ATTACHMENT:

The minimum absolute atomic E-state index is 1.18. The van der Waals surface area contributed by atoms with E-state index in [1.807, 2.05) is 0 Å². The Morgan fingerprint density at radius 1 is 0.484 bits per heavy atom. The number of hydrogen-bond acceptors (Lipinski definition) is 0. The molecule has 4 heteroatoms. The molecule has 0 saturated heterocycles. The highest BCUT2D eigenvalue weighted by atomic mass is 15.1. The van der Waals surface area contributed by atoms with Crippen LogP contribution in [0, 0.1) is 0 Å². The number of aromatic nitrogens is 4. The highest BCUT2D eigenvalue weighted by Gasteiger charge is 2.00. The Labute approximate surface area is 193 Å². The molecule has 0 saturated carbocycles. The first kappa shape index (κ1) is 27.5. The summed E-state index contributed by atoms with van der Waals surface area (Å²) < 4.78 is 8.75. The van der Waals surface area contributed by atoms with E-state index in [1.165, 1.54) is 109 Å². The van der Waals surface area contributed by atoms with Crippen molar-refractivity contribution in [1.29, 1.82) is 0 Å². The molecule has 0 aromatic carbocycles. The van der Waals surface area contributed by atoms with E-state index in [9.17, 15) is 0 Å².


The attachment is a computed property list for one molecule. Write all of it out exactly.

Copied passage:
The minimum absolute atomic E-state index is 1.18. The van der Waals surface area contributed by atoms with E-state index in [1.807, 2.05) is 0 Å². The Morgan fingerprint density at radius 1 is 0.484 bits per heavy atom. The number of hydrogen-bond acceptors (Lipinski definition) is 0. The molecule has 4 heteroatoms. The molecule has 0 saturated heterocycles. The highest BCUT2D eigenvalue weighted by atomic mass is 15.1. The van der Waals surface area contributed by atoms with Crippen LogP contribution in [0, 0.1) is 0 Å². The number of aromatic nitrogens is 4. The highest BCUT2D eigenvalue weighted by Gasteiger charge is 2.00. The Labute approximate surface area is 193 Å². The molecule has 0 saturated carbocycles. The first kappa shape index (κ1) is 27.5. The summed E-state index contributed by atoms with van der Waals surface area (Å²) < 4.78 is 8.75. The van der Waals surface area contributed by atoms with E-state index in [1.165, 1.54) is 109 Å². The van der Waals surface area contributed by atoms with Crippen molar-refractivity contribution in [1.29, 1.82) is 0 Å². The molecule has 0 aromatic carbocycles. The van der Waals surface area contributed by atoms with E-state index in [9.17, 15) is 0 Å².